The porcine anti-HIV-1 was capable of neutralizing HIV-1 infectivity in the absence of complement. For this determination, infectious transfer was determined as follows. HIV-1 containing supernatants from chronically infected H9 cells were preincubated with dilutions of antisera, placed on CEM target cells, and incubated for 24 hours prior to being washed, and reset-up in fresh growth media. Cells were assayed 10 days later for reverse transcriptase activity by the following protocol. Cells to be assayed were pelleted by centrifugation and 50 ul of culture supernatant was collected from each well for assay. 25 ul of supernatant was plated in 96 well round bottomed plates and 50 ul of transcriptase cocktail was added to each well. Cocktail was 50 mM Tris-HCl pH 8.0, 20 mM DTT, 0.6 mM MnCl2, 60 mM NaCl, 0.05% NP-40, 5 ug/ml dT (oligodeoxythymidilic acid), 10 ug/ml poly A (polyriboadenylic acid), 10 uM dTTP, 1 Ci/mM 32 P dTTP. Plates were then incubated for 60 minutes at 37° C. After incubation, samples were spotted onto Whatman DEAE-81 paper, washed extensively and dried. Membranes were then analyzed by autoradiography with XAR film at -70° C. for 6 hours. Neutralization titers represent the highest dilution of antisera tested which completely inhibited reverse transcriptase activity.
TABLE 9______________________________________Neutralization of HIV-1 Infectivity by Various AntiseraSample Neutralization Titer______________________________________Normal Human Serum 0Pooled AIDS Patients' Sera 1:4Patient 15 1:16Normal Porcine Serum 0Porcine anti-HIV-1 1:64______________________________________
As shown in Table 9, the porcine anti-HIV-1 demonstrated extremely high titers of neutralizing activity against the HXB2 isolate of H9/IIIB. These titers were higher than seen in most AIDS and ARC patients' sera. This indicates high neutralizing activity for the porcine anti-HIV-1.
The porcine antisera also was quite potent in inhibiting HIV-1 induced syncytia formation. Syncytia form as a result of the action of the HIV-1 envelope induced cell-cell fusion, and is thought to represent the early events in viral entry. Syncytia inhibition is rarely found in antisera from patients with AIDS or ARC, and when found is usually present in low titer. Prior studies indicated that the frequency of syncytia inhibiting activity in over 300 HIV-1 positive patients' sera assayed (including AIDS, ARC, and HIV positive asymptomatic) is less then 8%. Of these, titers of more than 1:8 were found in fewer than 2% of the sera tested. The porcine anti-HIV-1 was assayed for syncytia inhibition, and the results were compared with the most potent syncytia inhibiting HIV-1 positive patients' sera previously demonstrated.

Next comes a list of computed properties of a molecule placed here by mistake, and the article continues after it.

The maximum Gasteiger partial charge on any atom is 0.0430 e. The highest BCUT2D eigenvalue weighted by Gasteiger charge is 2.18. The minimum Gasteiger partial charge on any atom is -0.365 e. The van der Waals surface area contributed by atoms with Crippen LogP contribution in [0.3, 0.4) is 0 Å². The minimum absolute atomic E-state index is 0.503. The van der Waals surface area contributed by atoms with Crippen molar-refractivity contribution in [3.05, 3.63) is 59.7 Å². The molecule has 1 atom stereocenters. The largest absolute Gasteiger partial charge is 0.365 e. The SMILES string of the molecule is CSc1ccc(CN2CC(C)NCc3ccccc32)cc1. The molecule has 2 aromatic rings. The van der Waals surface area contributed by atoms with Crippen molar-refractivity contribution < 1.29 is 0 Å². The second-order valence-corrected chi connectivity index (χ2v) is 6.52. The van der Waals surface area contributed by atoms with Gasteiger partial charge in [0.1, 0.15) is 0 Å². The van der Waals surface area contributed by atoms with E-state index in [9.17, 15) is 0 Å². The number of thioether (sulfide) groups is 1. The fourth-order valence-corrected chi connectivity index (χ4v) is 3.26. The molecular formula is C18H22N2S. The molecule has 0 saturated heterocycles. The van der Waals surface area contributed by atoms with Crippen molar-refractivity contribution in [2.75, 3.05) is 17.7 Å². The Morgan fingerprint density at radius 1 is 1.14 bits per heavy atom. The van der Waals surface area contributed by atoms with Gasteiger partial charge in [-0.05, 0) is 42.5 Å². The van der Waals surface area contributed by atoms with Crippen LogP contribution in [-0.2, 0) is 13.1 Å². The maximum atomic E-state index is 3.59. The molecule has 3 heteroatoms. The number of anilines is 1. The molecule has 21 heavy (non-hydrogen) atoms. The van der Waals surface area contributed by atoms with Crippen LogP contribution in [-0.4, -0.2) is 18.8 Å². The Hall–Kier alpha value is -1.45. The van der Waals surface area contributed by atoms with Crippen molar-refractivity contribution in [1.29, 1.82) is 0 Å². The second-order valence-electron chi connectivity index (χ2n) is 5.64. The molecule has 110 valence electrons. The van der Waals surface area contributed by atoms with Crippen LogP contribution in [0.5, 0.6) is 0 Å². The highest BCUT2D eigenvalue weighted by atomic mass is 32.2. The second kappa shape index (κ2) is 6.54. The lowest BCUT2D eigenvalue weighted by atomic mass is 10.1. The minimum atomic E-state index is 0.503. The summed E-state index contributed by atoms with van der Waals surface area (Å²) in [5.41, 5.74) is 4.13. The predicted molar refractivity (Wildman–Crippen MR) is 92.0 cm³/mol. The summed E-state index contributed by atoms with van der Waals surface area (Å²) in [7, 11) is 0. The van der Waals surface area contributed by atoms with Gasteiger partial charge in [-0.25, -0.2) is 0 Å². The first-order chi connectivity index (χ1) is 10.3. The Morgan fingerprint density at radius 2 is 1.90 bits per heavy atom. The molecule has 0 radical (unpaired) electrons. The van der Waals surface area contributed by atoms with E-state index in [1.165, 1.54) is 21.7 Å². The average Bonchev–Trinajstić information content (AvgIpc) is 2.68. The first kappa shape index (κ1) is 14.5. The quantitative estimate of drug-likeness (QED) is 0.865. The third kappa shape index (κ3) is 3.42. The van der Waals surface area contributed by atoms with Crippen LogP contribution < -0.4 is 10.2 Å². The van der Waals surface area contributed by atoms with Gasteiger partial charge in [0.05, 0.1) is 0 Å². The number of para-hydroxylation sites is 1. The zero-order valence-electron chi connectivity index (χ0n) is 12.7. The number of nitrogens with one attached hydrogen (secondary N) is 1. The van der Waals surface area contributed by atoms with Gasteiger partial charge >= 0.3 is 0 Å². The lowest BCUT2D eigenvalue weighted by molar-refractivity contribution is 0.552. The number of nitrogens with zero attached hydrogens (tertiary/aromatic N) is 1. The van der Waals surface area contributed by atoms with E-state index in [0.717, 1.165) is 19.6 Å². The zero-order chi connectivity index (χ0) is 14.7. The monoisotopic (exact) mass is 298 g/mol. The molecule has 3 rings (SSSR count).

TABLE 10______________________________________HIV-1 Induced Syncytia Formation DilutionSamples Tested* 1/4 1/8 1/16 1/32 1/64______________________________________Neg Control 4L 4L 4L 4L 4LNHS 4L 4L 4L 4L 4LPS3 1M 4L 4L 4L 4LPS4 3M 4L 4L 4L 4LLEU 3A 0 0 0 0 0P-Anti-HIV 0 0 0 0 2SPS-A10 0 0 2M 4M 4MH156 0 0 0 1 3M______________________________________
Supt T1 cells were used as target cells in the syncytia formation assay. They fuse rapidly when cocultured with HIV-1 (H9/IIIb) producing cell lines. HIV infected cells were plated in 96 well plates (104 cells/well in RPMI 1640+10% FCS) and incubated with or without dilution of antisera for 30 minutes at 37° C. Target cells were then added (5×105 /well) and the number of syncytia were qualitatively determined after the incubation periods. In Table 10, syncytia are scored numerically from 0 to 4, with 4 being multiple syncytia widely distributed and 0 indicating no syncytia observed. The size of the syncytia is recorded as S (small), M (medium) and L (large syncytia). Samples tested are: NHS (normal human serum); PS3 (Patient Serum 3); PS4 (Patient Serum 4); Leu 3A (monoclonal antibody Leu 3A anti-CD4 reagent which directly interferes with gp120-CD4 interactions); P-Anti-HIV (Pig anti-HIV antiserum), PS-A10 (Patient Serum A10 which inhibits syncytia); H156 (Patient serum H156 with high antisyncytia activity).
The results are demonstrated in Table 10. Porcine anti-HIV-1 completely inhibited syncytia at dilutions as low as 1/32, and still retained activity at dilutions of 1/64. In contrast, most HIV-1 positive patients' sera were ineffective at any dilution, and even the most potent syncytia inhibiting patients' antisera began to lose effectiveness at 1/16-1/32 dilutions. This potent syncytia inhibition is reminiscent to the effectiveness of the Leu3a monoclonal antibody, which completely abrogates binding of HIV-1 to CD4 molecules.
Effect of Porcine Anti-HIV-1 on Whole Blood of a Healthy Subject
60 ml of whole blood was drawn from a 36 year old healthy female (HIV-1 Ab negative and HIV-1 Quick Western Blot negative). The blood was drawn in tubes containing ACD anticoagulant. 5 ml of whole blood was drawn in a tube for white cell count. To separate aliquots of the freshly drawn blood were added: a) porcine anti-gp 48 IgM type serum; b) porcine anti-gp 48 type IgG serum; c) partially purified anti-gp type IgG; and d) an untreated control.